In the grating A 11, the overlay test pattern lines extend horizontally, with the desirable offset that is detected in an arrow direction 15. In the grating B 12, the overlay test pattern lines extend vertically, with the desirable offset that is detected in an arrow direction 16. In the grating C 13, the overlay test pattern lines extend diagonally with a positive slope, with the desirable offset that is detected in an arrow direction 17. In the grating D 14, the overlay test pattern lines extend diagonally with a negative slope, with the desirable offset that is detected in an arrow direction 18. An orthogonal pair can provide overlay information in any orientation. Furthermore, an orthogonal pair can avoid loading/unloading of a wafer for different overlay orientation requirements.

A mask is a pattern tool, which contains patterns that can be transferred to an entire wafer in one exposure. A mask is said to be a dark-field (or negative) tool, if the field (or background) areas are opaque, and to be a clear-field (or positive) tool if the field is transparent.

FIGS. 2A-2E are process diagrams illustrating a line-on-line overlay test structure. Here we use positive masks for the illustration. FIG. 2A shows a first layer mask 20, with clear lines 20 a, 20 c, 20 e, and 20 g, and dark lines 20 b, 20 d, and 20 f. The dark lines 20 b, 20 d, and 20 f are wider than the clear lines 20 a, 20 c, 20 e, and 20 g. FIG. 2B shows how the photoresist is patterned after the lithography development 21. Photoresist 21 a, 21 b, and 21 c are patterned over the first layer mask 20. FIG. 2C shows how the material under the photoresist is patterned after the etch process 22 (note that photoresist is removed). FIG. 2D shows the second layer mask 23, with clear lines 23 a, 23 c, 23 e, and 23 g, and dark lines 23 b, 23 d, and 23 f. The clear lines 23 a, 23 c, 23 e, and 23 g are wider than the dark lines 23 b, 23 d, and 23 f. FIG. 2E shows how the photoresist is patterned on the previous patterned layer 24. A d1 25 distance measures a gap from the left edge of the first dark line in the second mask to the left edge of the first dark line in the first mask; and a d2 26 distance measures a gap from the right edge of the first dark line in the second mask to the right edge of the first dark line in the first mask.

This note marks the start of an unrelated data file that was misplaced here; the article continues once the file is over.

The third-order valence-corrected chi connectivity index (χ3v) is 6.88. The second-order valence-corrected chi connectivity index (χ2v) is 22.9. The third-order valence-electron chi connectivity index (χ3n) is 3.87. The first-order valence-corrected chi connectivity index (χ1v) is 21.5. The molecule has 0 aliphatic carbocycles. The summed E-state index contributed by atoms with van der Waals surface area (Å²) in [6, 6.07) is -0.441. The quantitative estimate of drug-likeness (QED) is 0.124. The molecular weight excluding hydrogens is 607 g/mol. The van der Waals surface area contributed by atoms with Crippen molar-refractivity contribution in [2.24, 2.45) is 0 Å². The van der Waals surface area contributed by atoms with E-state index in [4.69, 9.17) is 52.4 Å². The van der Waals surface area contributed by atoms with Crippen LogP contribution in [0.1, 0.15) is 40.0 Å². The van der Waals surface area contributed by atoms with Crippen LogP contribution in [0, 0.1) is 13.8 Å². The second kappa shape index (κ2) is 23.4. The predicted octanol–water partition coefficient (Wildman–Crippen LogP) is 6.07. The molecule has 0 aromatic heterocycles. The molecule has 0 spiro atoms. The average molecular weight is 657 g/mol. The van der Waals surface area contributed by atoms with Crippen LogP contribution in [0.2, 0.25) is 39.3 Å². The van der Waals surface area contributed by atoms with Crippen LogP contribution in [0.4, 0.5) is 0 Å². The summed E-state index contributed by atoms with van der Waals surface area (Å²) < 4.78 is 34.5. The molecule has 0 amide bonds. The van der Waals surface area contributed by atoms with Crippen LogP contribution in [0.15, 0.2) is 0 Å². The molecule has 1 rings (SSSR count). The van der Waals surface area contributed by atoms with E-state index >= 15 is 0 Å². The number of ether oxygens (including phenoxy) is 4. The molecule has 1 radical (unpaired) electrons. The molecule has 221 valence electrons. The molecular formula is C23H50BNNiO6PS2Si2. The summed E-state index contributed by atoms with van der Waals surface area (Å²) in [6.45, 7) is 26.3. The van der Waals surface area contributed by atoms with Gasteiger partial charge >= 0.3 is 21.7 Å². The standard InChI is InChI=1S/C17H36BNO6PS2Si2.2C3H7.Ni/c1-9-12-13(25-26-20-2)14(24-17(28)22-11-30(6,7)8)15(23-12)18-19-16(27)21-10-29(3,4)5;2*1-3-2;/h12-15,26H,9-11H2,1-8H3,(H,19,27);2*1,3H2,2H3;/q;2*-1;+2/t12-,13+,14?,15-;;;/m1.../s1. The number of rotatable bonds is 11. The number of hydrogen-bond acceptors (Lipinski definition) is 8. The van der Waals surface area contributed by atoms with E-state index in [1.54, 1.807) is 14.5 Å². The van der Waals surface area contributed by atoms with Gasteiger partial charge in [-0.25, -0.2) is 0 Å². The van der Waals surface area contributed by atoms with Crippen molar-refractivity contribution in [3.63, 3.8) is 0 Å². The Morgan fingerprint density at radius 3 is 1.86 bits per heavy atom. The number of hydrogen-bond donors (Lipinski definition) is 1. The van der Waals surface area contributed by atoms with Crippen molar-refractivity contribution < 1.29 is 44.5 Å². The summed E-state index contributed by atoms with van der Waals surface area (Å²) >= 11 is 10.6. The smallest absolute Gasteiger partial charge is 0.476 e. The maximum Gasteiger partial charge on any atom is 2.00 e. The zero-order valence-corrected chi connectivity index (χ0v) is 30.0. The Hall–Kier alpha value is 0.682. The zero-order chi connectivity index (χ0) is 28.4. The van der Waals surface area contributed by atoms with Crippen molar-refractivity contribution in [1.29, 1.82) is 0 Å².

There can be some material layers between the second lithography process and the first etch process. For example, FIGS. 3A-3D are process diagrams of various examples of adding one or more layers in a line-on-line overlay patterned grating. FIG. 3A shows a general structural diagram 30 with a first etch process 30 a and a second lithography process 30 b. In a first type of structural diagram 31 in FIG. 3B, a material layer 31 a is inserted between the first etch process 30 a and the second lithography process 30 b. In a second type of structural diagram 32 in FIG. 3C, a material layer 32 a is placed between the first etch process 30 a and the second lithography process 30 b. In a third type of structural diagram 33 in FIG. 3D, two material layers 33 a and 33 b are placed between the first etch process 30 a and the second lithography process 30 b.

FIGS. 4A-4E are process diagrams illustrating a line-in-line overlay test structure. Here we use positive masks for the illustration. FIG. 4A shows a first layer mask 40, with clear lines 40 a, 40 c, 40 e, and 40 g, and dark lines 40 b, 40 d, and 40 f. The dark lines 40 b, 40 d, and 40 f are narrower than the clear lines 40 a, 40 c, 40 e, and 40 g. FIG. 4B shows how the photoresist is patterned after the lithography development 41. Photoresist 41 a is patterned over the first layer mask 40. FIG. 4C shows how the material under photoresist is patterned after the etch process 42 (note that photoresist is removed). FIG. 4D shows the second layer mask 43, with dark lines 43 a, 43 c, and 43 e, and clear lines 43 b and 43 d. The dark lines 43 a, 43 c, and 43 e are wider than the clear lines 43 b and 43 d. FIG. 4E shows how the photoresist is patterned on the previous patterned layer 44. An X1 45 distance measures a gap from the left edge of the first clear line 43 b in the second mask to the left edge of the first clear line 40 c in the first mask, and an X2 46 distance measures a gap from the right edge of the first clear line 43 b in the second mask to the right edge of the first clear line 40 c in the first mask.